The Secretaries And The Phone Books

Imagine you are creating your own phone book. You heard there was money to be made in the phone book industry. Your cousin started one up a few years ago, and now your family keeps saying you should do the same in your town. So you hire some people to walk through the central business district and collect information about the businesses there. You instruct the people you’ve hired to go into the businesses and ask for the business’ contact information as well as the types of goods and services that the business provides.

The businesses are happy to give your agents this information, reckoning that once they are listed in the phone book, more customers are likely to find them. You take all this information your agents have collected and assemble it into a directory with categories for various types of businesses. You print and distribute the phone book for free and allow businesses to sell ads on certain pages of the phone book.

The phone book is a big success. You have a prospering business and are generally well respected around town as someone who found an opportunity for mutual benefit within the community. The businesses listed in your directory have flourished, with their listings drawing more customers their way. Once a quarter or so, you send your agents around to collect the information needed to compile the next phone book and solicit new advertisements. Life is good.

Then you make a mistake. You buy a car nice enough to give away how profitable the phone book business really is. Suddenly, in a frenzy of free market competition, hundreds of new would-be phone book providers show up in your town. The next time you send your people out to collect information about local businesses, they can barely get in the door, because there are so many agents from other phone book providers trying to get that information.

Businesses are recoiling. The secretaries, accustomed to sharing this data freely but infrequently, are overwhelmed by the crowds of competing operators in their lobbies demanding the same information. Phone calls to the businesses aren’t getting answered. The business community sees overall operations starting to suffer as secretaries become devoted to giving out information to phone book operators. Some businesses hire more secretaries, but they are quickly overwhelmed. Phone book operators continue to multiply and contend with one another.

Finally, a wise business owner puts their foot down and hires a security guard that they place in front of the lobby. The security guard is instructed to let in all customers but to only a limited number of phone book agents. You call the business owner, remind them of all you did for them before the bad times hit, and try to make sure you stay on the nice list. The owner assures you that you were already at the top.

Other business owners see how well the guard works, and everyone starts hiring their own. You call up the owners of each and make sure your people are allowed into the lobbies to talk to the secretaries. Life continues on and business is good. Fin.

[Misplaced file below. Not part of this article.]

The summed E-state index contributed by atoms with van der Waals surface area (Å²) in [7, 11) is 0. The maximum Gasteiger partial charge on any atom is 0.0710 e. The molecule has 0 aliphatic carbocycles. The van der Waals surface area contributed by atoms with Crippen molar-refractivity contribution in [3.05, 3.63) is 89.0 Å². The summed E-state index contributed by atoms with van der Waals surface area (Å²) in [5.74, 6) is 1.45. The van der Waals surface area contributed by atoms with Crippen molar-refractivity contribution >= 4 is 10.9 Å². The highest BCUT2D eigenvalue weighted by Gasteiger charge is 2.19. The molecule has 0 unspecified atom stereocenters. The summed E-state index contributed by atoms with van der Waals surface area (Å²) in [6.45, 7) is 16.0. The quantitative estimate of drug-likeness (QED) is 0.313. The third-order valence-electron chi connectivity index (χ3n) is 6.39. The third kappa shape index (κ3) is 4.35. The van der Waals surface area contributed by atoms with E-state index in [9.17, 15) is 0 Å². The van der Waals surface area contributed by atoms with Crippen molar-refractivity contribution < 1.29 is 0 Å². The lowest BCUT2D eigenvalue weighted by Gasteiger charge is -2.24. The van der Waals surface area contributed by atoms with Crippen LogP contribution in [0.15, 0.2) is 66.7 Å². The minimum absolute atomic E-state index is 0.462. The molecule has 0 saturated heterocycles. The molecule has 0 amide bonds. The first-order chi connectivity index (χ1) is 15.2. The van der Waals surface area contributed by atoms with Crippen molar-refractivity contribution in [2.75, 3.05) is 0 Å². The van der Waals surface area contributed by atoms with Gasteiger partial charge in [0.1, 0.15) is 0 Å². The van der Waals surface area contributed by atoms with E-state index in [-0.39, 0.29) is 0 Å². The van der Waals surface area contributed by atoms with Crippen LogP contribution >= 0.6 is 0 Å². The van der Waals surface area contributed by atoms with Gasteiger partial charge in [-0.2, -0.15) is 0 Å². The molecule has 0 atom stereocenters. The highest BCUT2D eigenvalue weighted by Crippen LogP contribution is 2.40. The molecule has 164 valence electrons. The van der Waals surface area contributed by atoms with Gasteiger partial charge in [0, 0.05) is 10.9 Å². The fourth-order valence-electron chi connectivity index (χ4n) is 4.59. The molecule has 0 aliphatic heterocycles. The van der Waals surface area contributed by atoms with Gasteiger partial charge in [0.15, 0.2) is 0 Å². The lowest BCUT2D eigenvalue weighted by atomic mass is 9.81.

So, let’s make the subtext text and unpack this metaphor.

  • You are Google.
  • The businesses are website operators.
  • The secretaries are web servers.
  • The phone book operators are competing search engines.
  • The phone book agents are the computers doing the crawling.
  • The security guards are IP block lists and firewalls.

What this story shows us is how the aggregate effect of being crawled will come to force website operators to limit the amount of crawling they can allow to happen. Website operators strive to balance the cost of having their websites crawled by weighing how much benefit they will derive by paying the cost of supplying their information to each crawler in question. If there is a group of entities that each give out valuable information for free about themselves despite the cost of supplying that information, then eventually that group of entities will end up blocking all but a few collectors of that information, and in doing so create a natural limitation on the collection and possession of that information.

A complication might arise with this metaphor if all the collectors of the information were able to send enough traffic to bring in revenue for the businesses, but so far, at least with search engines, that has not been the case. We will note that in our example a natural oligopoly is formed, because multiple search engines could theoretically be providing enough information to justify the cost of being crawled for each of them. In practice however, we have observed that this effect becomes more like a natural monopoly because website operators often give Google much more access than they give other search engines like Bing, in no small part because Google sends so much more traffic than every other search engine. If you are a new search engine just starting out though, you won’t even get as much access as Bing does and it’s very difficult to even get to Bing’s level of access, let alone approach Google’s.

This chain of events feels almost inevitable – the information they’re giving out freely is valuable, too many people want it, and the consequences that follow in those circumstances are predictable. As far as we know, a slowed down, drawn out version of the above story has been playing out for the past 25 years.